A: I don’t think that is essential drug should be price control, that is a policy we are happy with that. The question is if the list is changed very rapidly and too much changes periodically we would face this problem. So, I think they should not essentiality criteria too often. At a reasonable period they should change the essentiality criteria if at all required and too many changes actually creates problem.
Q: FY17 will we see domestic growth in single digits or double?
A: Double digit for sure.
Q: We moved away from the listed space and now we are at your private hospital which is supposed to be one of the top10 hospitals in the country as well. What led you to invest in it and when was it set up?
A: This hospital came into existence about a year back. The objective here was -- when I was visiting hospitals, I realised there are small things which are so important for the patient and are not being done. It has something to do with quality and management and I realised that the way you can give back to society would be to create something which can become a change agent in terms of managing a hospital or running the hospital going forward. So, with that dream, we created and we are committed as a family that we will invest into this kind of hospital, which would be a kind of a unique hospital.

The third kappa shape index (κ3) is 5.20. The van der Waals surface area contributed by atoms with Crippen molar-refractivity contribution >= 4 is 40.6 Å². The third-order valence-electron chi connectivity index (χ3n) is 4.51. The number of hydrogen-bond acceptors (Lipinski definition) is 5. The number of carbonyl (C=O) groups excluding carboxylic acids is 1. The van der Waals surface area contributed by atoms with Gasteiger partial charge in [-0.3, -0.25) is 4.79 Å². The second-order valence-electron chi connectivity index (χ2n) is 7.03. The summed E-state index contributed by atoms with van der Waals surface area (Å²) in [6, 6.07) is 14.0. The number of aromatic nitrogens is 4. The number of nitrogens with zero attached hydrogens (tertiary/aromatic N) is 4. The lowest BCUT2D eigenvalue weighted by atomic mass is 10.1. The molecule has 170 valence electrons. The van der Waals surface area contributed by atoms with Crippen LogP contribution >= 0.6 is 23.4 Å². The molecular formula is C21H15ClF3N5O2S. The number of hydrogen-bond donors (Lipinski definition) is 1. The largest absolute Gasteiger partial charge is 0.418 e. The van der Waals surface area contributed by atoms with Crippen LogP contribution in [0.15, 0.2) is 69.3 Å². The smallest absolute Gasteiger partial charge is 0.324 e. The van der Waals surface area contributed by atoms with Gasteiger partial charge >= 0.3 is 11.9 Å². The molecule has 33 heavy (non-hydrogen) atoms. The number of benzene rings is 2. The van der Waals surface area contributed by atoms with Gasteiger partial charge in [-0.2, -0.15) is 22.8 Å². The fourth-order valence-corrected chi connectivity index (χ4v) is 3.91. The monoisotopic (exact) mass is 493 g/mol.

The uniqueness of this hospital is first of all -- it is state-of-art. It has all the most modern equipment, which is required in the medical care is available. More importantly, it has a complete transparency and accountability. It has a motto of service, so when you enter here, everybody greets you and not ask you a question, why you are here.
We believe that when the patient comes or when his relative comes here, they are under a stress and in that stress environment, they require careful handling, communication to help them cool down and get confidence in building.
The second thing we did was that when you go to a hospital, you will realise that an estimate is given. By the time you leave, you end up paying much more. We think, if a hospital gives an estimate, that should be the final payment, nothing more can be charged, only less can be charged.
We created a system where we can attend any patient who comes here in emergency in less than 60 seconds.